Polymerase Chain Reaction (PCR) is a powerful method to specifically amplify stretches of DNA from the complex background of the genome. Nature Methods presents a strategy to increase the number of targets that are amplified in one reaction.
PCR requires two primers for every DNA sequence to be amplified, one on each end. Since these primer sequences are unique to the target region, in theory, primers for many different targets could be used simultaneously in the same PCR reaction, also known as a multiplex reaction. In practice the presence of multiple primers leads to unspecific priming and the formation of primer-dimers, both of which produce artifacts and severely limit the efficacy of the amplification.
To minimize these limitations Anthony Brookes and colleagues developed a solid-phase amplification method, where primers are physically separated from each other by immobilization on a solid surface. The authors show that this MegaPlex-PCR strategy can amplify 75 genomic regions selected at random. They also demonstrate that no complicated pre-selection of primers is needed, and primers against any sequence of choice yield high quality results.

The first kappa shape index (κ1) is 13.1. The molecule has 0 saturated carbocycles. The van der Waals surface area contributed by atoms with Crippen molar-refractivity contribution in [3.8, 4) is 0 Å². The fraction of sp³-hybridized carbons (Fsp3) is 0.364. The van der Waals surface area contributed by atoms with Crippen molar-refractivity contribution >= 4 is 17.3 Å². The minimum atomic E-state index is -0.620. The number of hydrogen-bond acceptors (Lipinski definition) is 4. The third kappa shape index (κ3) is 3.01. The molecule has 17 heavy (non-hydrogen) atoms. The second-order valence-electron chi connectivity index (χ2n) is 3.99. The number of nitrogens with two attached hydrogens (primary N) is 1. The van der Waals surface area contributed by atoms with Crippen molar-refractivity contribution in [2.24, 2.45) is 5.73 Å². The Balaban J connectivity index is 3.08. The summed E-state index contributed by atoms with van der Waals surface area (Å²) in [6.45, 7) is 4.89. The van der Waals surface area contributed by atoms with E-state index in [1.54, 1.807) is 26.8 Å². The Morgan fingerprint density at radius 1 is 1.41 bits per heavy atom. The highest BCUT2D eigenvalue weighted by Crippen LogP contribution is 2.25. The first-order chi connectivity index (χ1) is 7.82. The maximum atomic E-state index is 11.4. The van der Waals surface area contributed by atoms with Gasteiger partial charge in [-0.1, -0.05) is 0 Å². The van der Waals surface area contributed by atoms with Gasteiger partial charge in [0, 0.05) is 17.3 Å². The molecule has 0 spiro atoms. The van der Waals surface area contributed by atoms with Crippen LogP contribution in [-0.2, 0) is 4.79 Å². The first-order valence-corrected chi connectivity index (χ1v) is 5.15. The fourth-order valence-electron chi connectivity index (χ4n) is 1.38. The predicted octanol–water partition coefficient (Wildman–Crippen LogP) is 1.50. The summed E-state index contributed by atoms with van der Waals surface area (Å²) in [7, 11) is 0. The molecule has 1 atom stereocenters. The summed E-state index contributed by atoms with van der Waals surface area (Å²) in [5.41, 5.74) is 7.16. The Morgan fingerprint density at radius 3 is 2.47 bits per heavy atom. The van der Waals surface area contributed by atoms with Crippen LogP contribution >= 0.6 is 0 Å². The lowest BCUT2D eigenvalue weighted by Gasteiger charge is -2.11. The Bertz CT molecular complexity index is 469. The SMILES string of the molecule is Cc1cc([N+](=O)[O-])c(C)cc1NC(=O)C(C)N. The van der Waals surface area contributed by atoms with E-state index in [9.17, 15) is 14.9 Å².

MegaPlex PCR will be of interest to researchers needing to amplify many different regions, such as exons or promoters, from complex genomes in a single reaction.
Anthony Brookes (University of Leicester, UK)
Abstract available online.
(C) Nature Methods press release.
Message posted by: Trevor M. D'Souza